6 Books and Films for Navigating Life with Chronic Illness

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Chronic illness affects 133 million Americans, according to the National Health Council. Receiving a chronic illness diagnosis can be scary and life-changing. The key to navigating an emotional diagnosis is building a support network with resources that provide connection and break down the often-isolating wall of disease, psychology professionals advise. This network can include support groups, a strong medical team, family members and friends and a list of trusted books and movies.

The following books and films provide hope, connection and information to those experiencing chronic illness, in addition to garnering visibility and awareness around the topic.

How to Be Sick, non-fiction book

Author Toni Bernhard got sick in 2001 and never got better. Confused, desperate and in pain, Toni found herself living a new life with sudden constraints. Toni had to learn how to be sick and accept her limitations. In spite of her many physical and energetic restrictions (and sometimes, because of them), Toni learned how to live a life of equanimity, compassion and joy. She wrote this book to shed light on her experience of chronic illness, and to give hope to readers who are now, or may one day be, sick. Toni reminds us that inner freedom is limitless, regardless of our external circumstances.

In the Kingdom of the Sick: A Social History of Chronic Illness in America, non-fiction book

Of the millions of Americans with chronic illness, author and journalist Laurie Edwards is one of them. She has a chronic respiratory disease known as primary ciliary dyskinesia (PCD). After years of pain, hospital visits, pricks and pokes, she received her official diagnosis at age 23. She is now 32 and works as an activist and voice for those experiencing chronic illness. In the Kingdom of the Sick: A Social History of Chronic Illness in America explains the history of medicine in America and how it has formulated the way we address disease in our modern health care system today.

Girl in the Dark, memoir

Anna Lyndsey was young, ambitious and in love. What started as a sensitivity to certain kinds of artificial light eventually developed into a severe reaction to all forms of light. Now, Anna is forced to spend months in a blacked-out room where she relies on audiobooks and elaborate word games to ward off depression and despair. During periods of relative remission, she can venture into the world at dawn which, from the perspective of her cloistered existence, is filled with remarkable beauty. Girl in the Dark is a tale of an unimaginable fate that becomes a transcendent love story.

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Unrest, documentary
“Unrest” shows the raw and personal journey from patient to advocate to storyteller. We meet Jennifer Brea as a 28-year-old working on her doctorate degree at Harvard, and months away from marrying the love of her life. When a fever leaves her bedridden, doctors tell her it’s “all in her head.” So, she picks up her camera as an act of defiance and brings us into a hidden world of millions that medicine abandoned. Often confined by her illness to the private space of her bed, Jennifer connects with others around the globe. Like a modern-day Odysseus, she travels by Skype into a forgotten community, crafting intimate portraits of four other families suffering similarly.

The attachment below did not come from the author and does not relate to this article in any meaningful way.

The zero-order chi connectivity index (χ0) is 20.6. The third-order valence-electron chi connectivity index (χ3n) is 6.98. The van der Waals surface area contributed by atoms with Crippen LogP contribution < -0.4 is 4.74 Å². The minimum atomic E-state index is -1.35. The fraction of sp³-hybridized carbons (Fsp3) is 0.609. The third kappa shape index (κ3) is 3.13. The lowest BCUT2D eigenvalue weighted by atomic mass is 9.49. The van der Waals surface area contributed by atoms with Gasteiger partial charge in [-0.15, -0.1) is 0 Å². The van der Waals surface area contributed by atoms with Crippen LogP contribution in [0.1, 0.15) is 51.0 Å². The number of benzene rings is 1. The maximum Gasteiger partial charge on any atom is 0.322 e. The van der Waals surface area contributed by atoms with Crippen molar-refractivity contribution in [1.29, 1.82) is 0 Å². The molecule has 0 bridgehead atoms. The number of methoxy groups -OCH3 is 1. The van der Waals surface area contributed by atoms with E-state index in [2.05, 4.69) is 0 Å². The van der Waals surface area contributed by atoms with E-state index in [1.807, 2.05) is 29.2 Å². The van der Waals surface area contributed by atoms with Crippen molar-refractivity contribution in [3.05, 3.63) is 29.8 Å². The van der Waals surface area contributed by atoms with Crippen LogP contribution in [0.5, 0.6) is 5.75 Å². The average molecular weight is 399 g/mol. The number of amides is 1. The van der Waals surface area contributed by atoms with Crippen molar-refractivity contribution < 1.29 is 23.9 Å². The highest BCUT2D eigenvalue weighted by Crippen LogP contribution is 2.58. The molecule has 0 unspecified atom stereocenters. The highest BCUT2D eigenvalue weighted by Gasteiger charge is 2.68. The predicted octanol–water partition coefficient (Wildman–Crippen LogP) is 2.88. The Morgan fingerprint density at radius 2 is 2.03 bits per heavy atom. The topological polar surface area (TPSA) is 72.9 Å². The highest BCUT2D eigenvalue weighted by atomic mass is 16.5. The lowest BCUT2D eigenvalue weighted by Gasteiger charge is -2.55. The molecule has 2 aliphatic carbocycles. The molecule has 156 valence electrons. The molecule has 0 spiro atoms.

The Fault in our Stars, fictional book & movie

Hazel is 16 and is reluctant to attend a cancer support group. When she meets a young boy named Augustus Waters, she decides it was a good idea. He is charming and witty. Augustus has osteosarcoma, a rare form of bone cancer, but has recently had the all-clear. Hazel and Augustus embark on a story of sadness and romance while searching for the author of their favorite book. Their bond over illness, strength and the reality of cancer brings hope and healing to the forefront of the novel.

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Under Our Skin, documentary
In the early 1970s, a mysterious ailment was discovered among children living around the town of Lyme, Conn. What was first diagnosed as isolated cases of juvenile arthritis eventually became known as Lyme disease, an illness triggered by spiral-shaped bacteria. Today, many of those left untreated will suffer debilitating chronic illness. While exposing a broken health care and medical research system, the film also gives voice to those who believe that instead of a crisis, Lyme is simply a “disease du jour,” over-diagnosed and contributing to another crisis: the looming resistance of microbes and ineffectuality of antibiotics. “Under Our Skin” is a powerful and often terrifying look not only at the science and politics of the disease, but also the personal stories of those whose lives have been affected and nearly destroyed.

Often we experience ailments that those closest to us do not. Though chronic illnesses manifest differently in each individual, books and films pertaining to our specific conditions can help us feel less alone in our struggles and perhaps even teach us something about our own condition.

By Tess Francke

Tess Francke is a freelance journalist and marketing specialist who has spent her career at the intersection of media, writing, design and health research. You will find her other byline in the National Foundation for Cancer Research blog and Research to Remission quarterly oncology magazine. She is a proud Detroit native with the mission is to facilitate the vital connection between populations and health information. She loves teaching fitness classes and her daily yoga practice.

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